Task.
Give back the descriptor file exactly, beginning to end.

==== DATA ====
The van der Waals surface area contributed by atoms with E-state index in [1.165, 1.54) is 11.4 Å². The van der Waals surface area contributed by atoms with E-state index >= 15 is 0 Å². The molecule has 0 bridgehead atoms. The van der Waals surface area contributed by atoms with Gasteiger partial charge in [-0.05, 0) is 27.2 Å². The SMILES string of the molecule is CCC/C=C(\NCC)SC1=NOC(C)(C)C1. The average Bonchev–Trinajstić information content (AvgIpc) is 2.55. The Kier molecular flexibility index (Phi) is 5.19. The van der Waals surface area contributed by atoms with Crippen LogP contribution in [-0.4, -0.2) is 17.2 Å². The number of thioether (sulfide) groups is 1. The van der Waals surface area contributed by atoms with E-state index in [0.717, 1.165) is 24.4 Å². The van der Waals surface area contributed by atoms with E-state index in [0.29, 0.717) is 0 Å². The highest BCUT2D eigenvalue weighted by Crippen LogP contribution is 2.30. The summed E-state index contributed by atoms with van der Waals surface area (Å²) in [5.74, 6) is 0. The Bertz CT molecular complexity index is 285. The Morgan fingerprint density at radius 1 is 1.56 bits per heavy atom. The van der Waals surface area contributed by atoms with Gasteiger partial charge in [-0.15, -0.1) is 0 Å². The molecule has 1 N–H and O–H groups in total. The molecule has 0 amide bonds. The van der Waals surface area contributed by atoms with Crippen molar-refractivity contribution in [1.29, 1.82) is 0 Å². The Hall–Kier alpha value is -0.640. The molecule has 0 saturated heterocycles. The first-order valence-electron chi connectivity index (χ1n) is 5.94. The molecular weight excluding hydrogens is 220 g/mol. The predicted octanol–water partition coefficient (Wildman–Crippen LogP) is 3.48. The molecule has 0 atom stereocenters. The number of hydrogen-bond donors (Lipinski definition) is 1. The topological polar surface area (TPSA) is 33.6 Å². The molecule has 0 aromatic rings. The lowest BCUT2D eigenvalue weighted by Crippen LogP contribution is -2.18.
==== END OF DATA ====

The van der Waals surface area contributed by atoms with E-state index in [1.165, 1.54) is 11.4 Å². The van der Waals surface area contributed by atoms with E-state index >= 15 is 0 Å². The molecule has 0 bridgehead atoms. The van der Waals surface area contributed by atoms with Gasteiger partial charge in [-0.05, 0) is 27.2 Å². The SMILES string of the molecule is CCC/C=C(\NCC)SC1=NOC(C)(C)C1. The average Bonchev–Trinajstić information content (AvgIpc) is 2.55. The Kier molecular flexibility index (Phi) is 5.19. The van der Waals surface area contributed by atoms with Crippen LogP contribution in [-0.4, -0.2) is 17.2 Å². The number of thioether (sulfide) groups is 1. The van der Waals surface area contributed by atoms with E-state index in [0.717, 1.165) is 24.4 Å². The van der Waals surface area contributed by atoms with E-state index in [0.29, 0.717) is 0 Å². The highest BCUT2D eigenvalue weighted by Crippen LogP contribution is 2.30. The summed E-state index contributed by atoms with van der Waals surface area (Å²) in [5.74, 6) is 0. The Bertz CT molecular complexity index is 285. The Morgan fingerprint density at radius 1 is 1.56 bits per heavy atom. The van der Waals surface area contributed by atoms with Gasteiger partial charge in [-0.15, -0.1) is 0 Å². The molecule has 1 N–H and O–H groups in total. The molecule has 0 amide bonds. The van der Waals surface area contributed by atoms with Crippen molar-refractivity contribution in [1.29, 1.82) is 0 Å². The Hall–Kier alpha value is -0.640. The molecule has 0 saturated heterocycles. The first-order valence-electron chi connectivity index (χ1n) is 5.94. The molecular weight excluding hydrogens is 220 g/mol. The predicted octanol–water partition coefficient (Wildman–Crippen LogP) is 3.48. The molecule has 0 atom stereocenters. The number of hydrogen-bond donors (Lipinski definition) is 1. The topological polar surface area (TPSA) is 33.6 Å². The molecule has 0 aromatic rings. The lowest BCUT2D eigenvalue weighted by Crippen LogP contribution is -2.18.